However, if you feel like you can't put any more work in during an AMRAP session, then take a quick breather, grab a sip of water (perhaps from one of the best gym water bottles from our edit), and then carry on.
High calorie burn
Because AMRAP workouts are so intense, the calorie burn elicited is typically high. This can make them a useful addition to a weight loss plan, particularly if you are time poor.
Of course, the level of calorie burn will depend on the intensity at which you train. Once again, the effectiveness of an AMRAP workout is up to you!
What does an AMRAP workout involve?
There are no set rules around what sorts of exercises are involved in AMRAP workouts - it can be ‘literally anything', says Cringle.
‘AMRAP could include any movements, from gymnastics to cardio machines or lifting weights. There are no limits,’ adds Lucas-Lowther.
This is what makes AMRAPs so great: you can tailor them to suit your fitness goal as you select the movements you need for it to be effective.
However, to get best results, Cringle recommends including compound movements - those that work several muscle groups at the same time - in an AMRAP workout. Examples include squats and deadlifts.
She adds: ‘To work multiple muscles and points all at once for maximum efficiency, look to also include full body movements including a pull movement, push movement, a squat, a hinge and a lunge.'
Examples of a pull movement include pull ups, whilst a push movement could be a push up. Meanwhile, kettlebell swings are a good example of a hinge movement (check out our pick of the best kettlebells to get started at home).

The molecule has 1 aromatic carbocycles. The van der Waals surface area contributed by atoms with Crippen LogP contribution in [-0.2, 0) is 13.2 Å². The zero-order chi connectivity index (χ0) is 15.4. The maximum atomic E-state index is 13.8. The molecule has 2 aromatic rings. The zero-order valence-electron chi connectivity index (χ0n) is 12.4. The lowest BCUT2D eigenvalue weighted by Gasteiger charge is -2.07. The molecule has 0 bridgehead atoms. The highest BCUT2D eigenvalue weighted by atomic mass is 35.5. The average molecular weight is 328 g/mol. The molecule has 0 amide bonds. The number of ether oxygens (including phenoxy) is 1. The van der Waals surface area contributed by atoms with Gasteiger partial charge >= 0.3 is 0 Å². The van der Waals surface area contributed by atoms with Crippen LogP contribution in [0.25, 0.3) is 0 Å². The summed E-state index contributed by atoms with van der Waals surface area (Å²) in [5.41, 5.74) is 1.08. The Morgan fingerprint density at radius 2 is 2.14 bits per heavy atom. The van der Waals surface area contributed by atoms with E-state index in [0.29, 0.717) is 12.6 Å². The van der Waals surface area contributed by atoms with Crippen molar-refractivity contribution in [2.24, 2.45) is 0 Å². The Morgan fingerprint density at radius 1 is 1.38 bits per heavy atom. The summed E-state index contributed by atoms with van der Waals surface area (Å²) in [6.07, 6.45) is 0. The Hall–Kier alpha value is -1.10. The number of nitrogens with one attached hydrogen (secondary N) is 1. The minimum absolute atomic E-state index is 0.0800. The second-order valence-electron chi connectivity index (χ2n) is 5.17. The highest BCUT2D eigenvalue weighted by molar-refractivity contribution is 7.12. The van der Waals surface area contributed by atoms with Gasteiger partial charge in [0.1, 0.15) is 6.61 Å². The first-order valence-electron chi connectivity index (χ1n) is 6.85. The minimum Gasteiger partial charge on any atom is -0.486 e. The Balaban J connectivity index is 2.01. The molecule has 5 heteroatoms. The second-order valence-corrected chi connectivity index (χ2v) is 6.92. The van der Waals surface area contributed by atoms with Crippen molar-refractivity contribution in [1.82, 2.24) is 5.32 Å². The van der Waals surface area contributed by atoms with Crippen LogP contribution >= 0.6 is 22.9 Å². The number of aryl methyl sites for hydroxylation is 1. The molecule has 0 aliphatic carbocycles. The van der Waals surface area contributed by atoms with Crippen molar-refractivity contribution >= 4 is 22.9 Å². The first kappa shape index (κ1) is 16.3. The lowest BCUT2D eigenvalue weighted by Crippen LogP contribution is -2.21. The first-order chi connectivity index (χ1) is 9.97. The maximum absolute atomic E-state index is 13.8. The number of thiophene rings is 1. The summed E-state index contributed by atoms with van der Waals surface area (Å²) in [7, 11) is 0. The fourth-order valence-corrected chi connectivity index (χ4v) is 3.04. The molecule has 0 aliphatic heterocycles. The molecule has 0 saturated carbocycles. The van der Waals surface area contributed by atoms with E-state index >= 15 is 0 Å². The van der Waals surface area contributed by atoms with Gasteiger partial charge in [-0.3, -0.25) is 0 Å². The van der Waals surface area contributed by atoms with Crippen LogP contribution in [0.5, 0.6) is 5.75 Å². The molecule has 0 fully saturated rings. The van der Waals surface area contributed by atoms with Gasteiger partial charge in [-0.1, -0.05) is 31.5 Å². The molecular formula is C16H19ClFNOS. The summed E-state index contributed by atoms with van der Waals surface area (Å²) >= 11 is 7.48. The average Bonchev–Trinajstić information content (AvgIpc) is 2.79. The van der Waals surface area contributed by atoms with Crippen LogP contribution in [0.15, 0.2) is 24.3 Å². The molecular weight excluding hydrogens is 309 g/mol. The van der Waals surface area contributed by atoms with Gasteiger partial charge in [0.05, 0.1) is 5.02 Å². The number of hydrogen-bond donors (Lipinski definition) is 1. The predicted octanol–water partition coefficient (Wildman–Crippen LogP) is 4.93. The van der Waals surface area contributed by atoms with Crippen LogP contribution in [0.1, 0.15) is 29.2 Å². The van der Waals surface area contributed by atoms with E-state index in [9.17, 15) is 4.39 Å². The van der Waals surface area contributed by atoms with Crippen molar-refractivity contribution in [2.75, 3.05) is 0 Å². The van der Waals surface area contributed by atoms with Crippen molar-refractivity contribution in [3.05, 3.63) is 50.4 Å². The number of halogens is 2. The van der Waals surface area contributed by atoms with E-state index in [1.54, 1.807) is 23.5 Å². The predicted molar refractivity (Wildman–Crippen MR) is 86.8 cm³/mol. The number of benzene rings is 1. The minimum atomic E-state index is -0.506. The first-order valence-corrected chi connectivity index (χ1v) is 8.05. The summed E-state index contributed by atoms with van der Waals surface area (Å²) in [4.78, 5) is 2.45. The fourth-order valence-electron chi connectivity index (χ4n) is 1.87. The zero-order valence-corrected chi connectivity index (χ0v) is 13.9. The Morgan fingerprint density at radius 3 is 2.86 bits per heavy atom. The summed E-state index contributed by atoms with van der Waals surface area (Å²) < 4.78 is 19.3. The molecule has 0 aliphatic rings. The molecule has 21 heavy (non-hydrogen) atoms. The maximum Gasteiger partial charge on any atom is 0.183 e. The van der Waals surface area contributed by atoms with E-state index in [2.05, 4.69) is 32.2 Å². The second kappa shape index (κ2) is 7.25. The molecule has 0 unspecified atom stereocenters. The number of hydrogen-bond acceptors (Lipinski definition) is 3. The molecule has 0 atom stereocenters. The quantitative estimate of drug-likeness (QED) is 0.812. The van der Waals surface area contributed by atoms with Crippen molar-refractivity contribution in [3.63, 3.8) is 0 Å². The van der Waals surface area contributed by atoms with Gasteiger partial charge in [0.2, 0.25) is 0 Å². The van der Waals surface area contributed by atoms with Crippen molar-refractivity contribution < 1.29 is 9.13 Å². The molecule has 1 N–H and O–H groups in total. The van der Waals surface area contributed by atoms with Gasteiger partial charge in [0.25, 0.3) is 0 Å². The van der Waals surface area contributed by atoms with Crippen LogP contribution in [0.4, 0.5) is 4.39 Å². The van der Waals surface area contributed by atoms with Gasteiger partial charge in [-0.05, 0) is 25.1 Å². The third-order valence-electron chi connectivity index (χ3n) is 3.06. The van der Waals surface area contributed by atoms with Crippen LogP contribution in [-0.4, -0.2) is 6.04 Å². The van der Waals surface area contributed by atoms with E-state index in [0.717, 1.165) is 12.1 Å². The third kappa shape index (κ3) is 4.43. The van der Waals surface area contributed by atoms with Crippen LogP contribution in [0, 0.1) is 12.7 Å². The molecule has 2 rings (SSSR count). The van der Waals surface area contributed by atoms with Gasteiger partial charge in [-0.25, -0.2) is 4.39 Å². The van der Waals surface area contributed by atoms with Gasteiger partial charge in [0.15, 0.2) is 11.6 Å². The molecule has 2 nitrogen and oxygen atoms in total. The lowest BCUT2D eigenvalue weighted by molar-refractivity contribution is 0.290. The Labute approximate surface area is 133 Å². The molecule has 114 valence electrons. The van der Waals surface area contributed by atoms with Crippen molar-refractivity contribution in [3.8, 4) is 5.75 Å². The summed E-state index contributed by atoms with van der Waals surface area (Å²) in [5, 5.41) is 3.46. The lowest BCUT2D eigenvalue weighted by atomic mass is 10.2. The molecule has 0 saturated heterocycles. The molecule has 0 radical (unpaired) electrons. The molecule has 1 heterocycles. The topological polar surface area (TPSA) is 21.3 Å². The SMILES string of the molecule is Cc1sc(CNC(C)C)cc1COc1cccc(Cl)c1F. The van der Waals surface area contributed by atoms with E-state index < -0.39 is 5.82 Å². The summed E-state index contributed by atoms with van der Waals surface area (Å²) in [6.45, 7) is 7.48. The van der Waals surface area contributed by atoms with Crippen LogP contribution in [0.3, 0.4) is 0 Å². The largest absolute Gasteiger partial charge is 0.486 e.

On that note, Cringle adds that if you are looking to build muscle you could create a circuit geared towards strength gains by incorporating weights, such as adjustable dumbbells.
Note that if you are using weights in your AMRAP, it’s really important to focus on quality over quantity with the movements.
‘There’s no point hammering out reps with poor execution which will only increase your chance of injury and leave you out of the game,' warns Cringle.
Meanwhile, if you want to work on your cardio fitness then throw in some running, rowing or burpees – 'anything that keeps your heart rate high over a prolonged period'. You can track your heart rate with one of the best fitness trackers, or even a dedicated heart rate monitor.
How long should I do AMRAPs for - and at what intensity?
AMRAP workouts can be any duration that you like; three minutes, 13 minutes, 30 minutes or more. ‘It’s totally up to you,’ says Cringle.
However, she does recommend including different duration AMRAPs in your training. This can help you learn how to pace yourself in different workouts.
Meanwhile, the intensity of an AMRAP totally depends on how much work you’re willing to put in and push. AMRAPs are as hard or as easy as you want them to be and can really test your mental game too.
Just be wary of going too hard too soon. 'Often with long AMRAPs you need to consider pacing and avoid going out so hot at the start that your performance falls off a cliff,' says Cringle.
AMRAP workout examples to try at home
Ready to try am AMRAP at home? Try the 20-minute Joe Wicks workout above.
Alternatively, Cringle has created a 15-minute AMRAP workout and adapted it for beginners, intermediates and elites.
‘In all three variations you will move through the prescribed exercises, managing your rest as appropriate with a goal of performing as many reps as possible in the 15 minute period,’ she explains.
To get started, choose your level and then complete the set routine as many times as possible 15 minutes. Take rest when you need.